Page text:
Who deals better with Corona, Japan or Germany?


First things first: there will not be a clear winner, but let’s try to look at this from various angles. As a German living in Japan, I am tied into people and media in both countries, let’s try a comparison.

Infection numbers

Numbers of daily new infected people is considered one of the most interesting criteria. Being near to China, Japan had first infections quite early, but Germany was catching up in March. As of October, Germany has four times as many infections as Japan. In Germany, 6 times as many people are reported ‘currently sick’ as in Japan.

I think the biggest factor to consider here is the number of Corona tests: someone is just confirmed ‘infected’ after a positive test. As of October, Germany has ramped up to ~2 tests per 1000 people, while Japan is at 0.17 tests, so Germany is doing 10 times the testing which is done in Japan. I think with that amount of testing, the number of infected people does not look high any more.

Various factors influence these numbers. Japan is a group of islands, and was quick in setting up immigration barriers. Germany is tied up in the EU, some people cross borders daily for work, restricting is harder.

As for citizen numbers: Japans 126 million are 1.5 times of Germany’s 83 million, so the fewer infected people in Japan are distributed over bigger population.

How prepared are both health systems?

Both call themself 1st world countries, and have health insurance. While I consider the German 2 class health insurance system as not social and gives rich people an advantage, basic care is provided.

As of 2019, Japan had 2.5 doctors per 1000 citizens, while Germany had 4.3 doctors. Japan had 11.8 nurses per 1000 citizens, Germany had 13.2. Health spending points at the same direction, and all of that with Japan having more aged people than Germany, so Germany seems medically better prepared.

How did the countries help the citizens?

Both countries have put up big programs to stimulate the economy.

In Japan, much was also done on more personal level: this started with each household receiving 2 facemasks, nicknamed ‘Abe no masuku’. People living in Japan were also entitled to apply for 100.000円 (800€) of ‘support money’, also I as a foreigner living in Japan would have been eligible. Economists also call that concept ‘helicopter money’.

Abe no masuku

A further campaign called ‘Goto travel’ provides money when visiting locations in Japan.

How safe/threatened feel the citizens?

This is hard to measure objectively, I did not see comparable opinion polls being done in both countries. From consuming media in both countries, and talking to people, it seems like Germans and Japanese feel safe/unsafe in the situation to a comparable level.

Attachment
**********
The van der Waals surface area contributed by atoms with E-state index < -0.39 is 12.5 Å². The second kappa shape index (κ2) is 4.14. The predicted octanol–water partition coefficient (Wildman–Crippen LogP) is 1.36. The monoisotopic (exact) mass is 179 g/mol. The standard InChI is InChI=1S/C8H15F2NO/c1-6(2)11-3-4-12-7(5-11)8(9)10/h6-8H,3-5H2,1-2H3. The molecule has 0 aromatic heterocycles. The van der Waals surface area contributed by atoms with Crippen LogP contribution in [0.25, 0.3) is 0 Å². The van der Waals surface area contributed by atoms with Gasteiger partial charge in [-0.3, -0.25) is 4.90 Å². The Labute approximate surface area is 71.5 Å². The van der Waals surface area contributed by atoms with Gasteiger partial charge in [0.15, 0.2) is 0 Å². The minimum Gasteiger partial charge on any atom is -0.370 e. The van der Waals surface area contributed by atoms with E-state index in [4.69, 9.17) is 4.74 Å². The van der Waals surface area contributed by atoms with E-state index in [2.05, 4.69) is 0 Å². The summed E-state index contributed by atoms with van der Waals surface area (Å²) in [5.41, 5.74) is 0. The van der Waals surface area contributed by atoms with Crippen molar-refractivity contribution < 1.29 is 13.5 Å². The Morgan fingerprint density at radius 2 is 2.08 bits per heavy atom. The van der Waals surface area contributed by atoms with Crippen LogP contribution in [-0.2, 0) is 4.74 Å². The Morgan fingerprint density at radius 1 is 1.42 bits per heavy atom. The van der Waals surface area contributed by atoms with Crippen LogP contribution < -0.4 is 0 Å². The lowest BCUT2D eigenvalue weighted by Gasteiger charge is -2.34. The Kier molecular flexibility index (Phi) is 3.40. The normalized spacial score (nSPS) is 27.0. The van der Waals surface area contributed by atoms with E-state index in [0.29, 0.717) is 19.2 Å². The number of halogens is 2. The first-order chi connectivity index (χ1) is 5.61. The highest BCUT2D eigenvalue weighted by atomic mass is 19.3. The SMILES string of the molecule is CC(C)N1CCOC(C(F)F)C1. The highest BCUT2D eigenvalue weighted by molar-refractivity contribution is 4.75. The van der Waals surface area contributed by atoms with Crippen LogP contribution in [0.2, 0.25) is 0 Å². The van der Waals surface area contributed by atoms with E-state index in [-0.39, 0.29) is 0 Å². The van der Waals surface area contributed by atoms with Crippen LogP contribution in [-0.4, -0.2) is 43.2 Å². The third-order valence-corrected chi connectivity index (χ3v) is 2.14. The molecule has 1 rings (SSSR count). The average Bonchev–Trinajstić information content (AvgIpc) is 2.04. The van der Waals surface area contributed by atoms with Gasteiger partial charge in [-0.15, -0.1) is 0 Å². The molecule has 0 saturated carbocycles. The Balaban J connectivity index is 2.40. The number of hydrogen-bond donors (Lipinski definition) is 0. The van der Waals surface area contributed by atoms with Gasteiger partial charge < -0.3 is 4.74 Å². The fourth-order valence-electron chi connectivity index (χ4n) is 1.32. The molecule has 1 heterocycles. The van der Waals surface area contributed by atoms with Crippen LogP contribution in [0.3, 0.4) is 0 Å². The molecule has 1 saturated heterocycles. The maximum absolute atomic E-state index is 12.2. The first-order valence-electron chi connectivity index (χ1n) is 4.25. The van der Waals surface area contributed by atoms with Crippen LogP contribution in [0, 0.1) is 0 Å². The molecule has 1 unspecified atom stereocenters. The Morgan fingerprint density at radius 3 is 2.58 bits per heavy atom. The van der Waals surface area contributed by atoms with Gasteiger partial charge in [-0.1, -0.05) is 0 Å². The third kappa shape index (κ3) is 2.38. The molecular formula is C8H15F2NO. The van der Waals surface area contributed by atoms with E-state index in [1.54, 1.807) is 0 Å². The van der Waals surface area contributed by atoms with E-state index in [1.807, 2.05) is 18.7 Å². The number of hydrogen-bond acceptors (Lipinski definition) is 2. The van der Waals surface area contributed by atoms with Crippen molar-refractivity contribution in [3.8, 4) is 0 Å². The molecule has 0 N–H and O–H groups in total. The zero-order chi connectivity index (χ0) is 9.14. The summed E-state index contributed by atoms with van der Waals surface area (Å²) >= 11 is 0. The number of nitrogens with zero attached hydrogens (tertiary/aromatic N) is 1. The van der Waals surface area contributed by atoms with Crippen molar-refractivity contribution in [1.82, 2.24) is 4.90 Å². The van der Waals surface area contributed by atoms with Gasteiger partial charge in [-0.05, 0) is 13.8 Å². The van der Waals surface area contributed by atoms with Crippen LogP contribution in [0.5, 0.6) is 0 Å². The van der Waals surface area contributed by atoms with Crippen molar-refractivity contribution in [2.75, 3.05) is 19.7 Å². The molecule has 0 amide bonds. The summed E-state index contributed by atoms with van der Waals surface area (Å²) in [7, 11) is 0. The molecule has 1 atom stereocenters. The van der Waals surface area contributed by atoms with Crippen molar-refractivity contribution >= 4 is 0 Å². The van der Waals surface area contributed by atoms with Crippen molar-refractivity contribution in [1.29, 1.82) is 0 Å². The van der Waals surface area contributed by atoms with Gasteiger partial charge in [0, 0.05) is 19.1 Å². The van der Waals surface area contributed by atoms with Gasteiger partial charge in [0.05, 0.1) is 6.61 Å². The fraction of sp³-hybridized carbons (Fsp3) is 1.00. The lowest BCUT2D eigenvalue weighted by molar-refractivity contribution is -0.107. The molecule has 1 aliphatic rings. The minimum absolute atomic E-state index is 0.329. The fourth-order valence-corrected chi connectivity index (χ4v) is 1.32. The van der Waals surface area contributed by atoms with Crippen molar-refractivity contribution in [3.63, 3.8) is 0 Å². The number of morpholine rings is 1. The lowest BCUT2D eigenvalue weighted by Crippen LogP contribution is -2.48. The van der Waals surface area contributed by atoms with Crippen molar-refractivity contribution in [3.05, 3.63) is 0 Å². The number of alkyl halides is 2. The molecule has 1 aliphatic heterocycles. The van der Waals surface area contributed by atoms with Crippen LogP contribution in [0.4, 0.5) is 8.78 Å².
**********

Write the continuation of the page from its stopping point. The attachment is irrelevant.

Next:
Regarding the ‘toiletpaper supply issue’, both countries felt similarly threatened: there was shortage in both countries. This might be surprising for Japan: typhoons and so on are not rare, most people have important items on stock at home.

Safe/threatened feeling is probably heavily influenced by the media, and how the surrounding countries are doing. Germany looks quite good compared to France and Italy. Compared to Japan, South Korea and Taiwan are doing very well. China has more infections, but also more citizens.

How many restrictions have citizens to endure?

How restricted feel people from the steps to counter Corona? Germany entered it’s lockdown in March, police checked that citizens stay at home, wearing masks was at least encouraged, and in many places also enforced. Opposing movements have formed, demos were on the streets. In Japan, by current law no lockdown is possible. Citizens were informed about the medical background of recommendations, and were called to ‘voluntarily self restrict’. Wearing of masks is already established, especially in influenza and hay fever time, so this was widely accepted. In the time of ‘self restrict’, also bars and bathes closed down, hiking was discouraged - but doing sport was ok. While restriction was ‘voluntarily’, the society was having an eye, of course. Cars on a beach, with the number plate showing that they were from far away, were not unlikely to receive a note reminding of the ‘self restrict’.

New guidelines were announced in Japan, like ‘exchange business cards online’.

new guidelines

Subjectively, I feel like Germans felt more restricted by the Corona counter measures, than Japanese.

Summary

Putting numbers into relation, Germany looks Corona wise not necessarily ‘less safe’ than Japan. Japan is having many immigration restrictions in place based on the ‘infection numbers’.